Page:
[Catalyst] An MVC logic separation conundrum

Aristotle Pagaltzis pagaltzis at gmx.de
Thu Mar 10 14:23:30 GMT 2016

* Chris Welch <welch.chris at gmail.com> [2016-03-10 14:05]:
> Thinking about it: any way you would pass in an anonymous sub rather
> than the return value from the actual methods - i.e.:
>     $match->generate_ical_data(
>         get_uri         => $c->uri_for_action( ... ) ,
>         get_description => $c->maketext( ... ) ,
>         # ...
>     );

I’m not sure what you’re asking. Do you mean you want to get rid of the
`sub { ... }` noise and just pass in “a method call”? If so, no, there
is no way of doing that in Perl.

Also, that would tie you to the signature of the Catalyst method. Which
may be OK, or may not be.

Using a closure allows you to write generate_ical_data generically and
keep the knowledge of how to translate that to Catalyst within the part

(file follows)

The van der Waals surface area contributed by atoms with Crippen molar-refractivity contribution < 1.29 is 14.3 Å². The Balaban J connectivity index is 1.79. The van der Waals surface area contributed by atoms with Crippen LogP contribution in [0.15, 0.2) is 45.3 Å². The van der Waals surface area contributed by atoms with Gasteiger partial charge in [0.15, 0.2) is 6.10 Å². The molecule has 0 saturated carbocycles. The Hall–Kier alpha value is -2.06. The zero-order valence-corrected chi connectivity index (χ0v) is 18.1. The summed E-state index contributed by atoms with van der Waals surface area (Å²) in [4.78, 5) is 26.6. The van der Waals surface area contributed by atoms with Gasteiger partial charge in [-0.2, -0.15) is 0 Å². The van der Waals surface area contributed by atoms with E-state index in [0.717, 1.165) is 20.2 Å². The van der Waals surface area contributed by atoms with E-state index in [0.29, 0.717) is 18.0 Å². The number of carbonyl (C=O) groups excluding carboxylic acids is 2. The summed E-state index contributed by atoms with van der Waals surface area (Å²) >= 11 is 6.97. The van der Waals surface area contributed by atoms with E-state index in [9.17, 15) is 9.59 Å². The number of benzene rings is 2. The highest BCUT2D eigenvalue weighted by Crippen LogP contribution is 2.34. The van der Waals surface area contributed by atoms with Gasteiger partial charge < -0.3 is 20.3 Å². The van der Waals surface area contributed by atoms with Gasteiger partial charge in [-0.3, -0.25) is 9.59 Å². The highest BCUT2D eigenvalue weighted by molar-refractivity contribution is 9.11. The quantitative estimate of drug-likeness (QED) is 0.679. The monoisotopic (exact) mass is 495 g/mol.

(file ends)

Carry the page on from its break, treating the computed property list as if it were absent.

of your code that knows about Catalyst. Consider e.g.

    get_uri => sub {
        my ( $date, $event_id ) = @_;
        $c->uri_for_action( '/day/event', [ $date, $event_id ] );

Now generate_ical_data doesn’t have to hard-code the '/day/event' action
path. It doesn’t need to know anything about how URIs are made, it just
tells the closure which date and ID it needs a URI for, and the closure
produces one. That makes generate_ical_data easier to test too. Likewise
the closure might close over variables besides $c – maybe $self, or some
other lexical from the action method.

That’s what I meant when I used `...` in the example instead of just
writing `@_` to pass through the arguments. Using a closure gives you
control over what parameters are passed in what order, which doesn’t
have to be identical to the signature of the Catalyst method you wind
up calling.

This the same principle as the reason for having the controller, model
and view be separate from each other: isolating responsibilities.

Aristotle Pagaltzis // <http://plasmasturm.org/>

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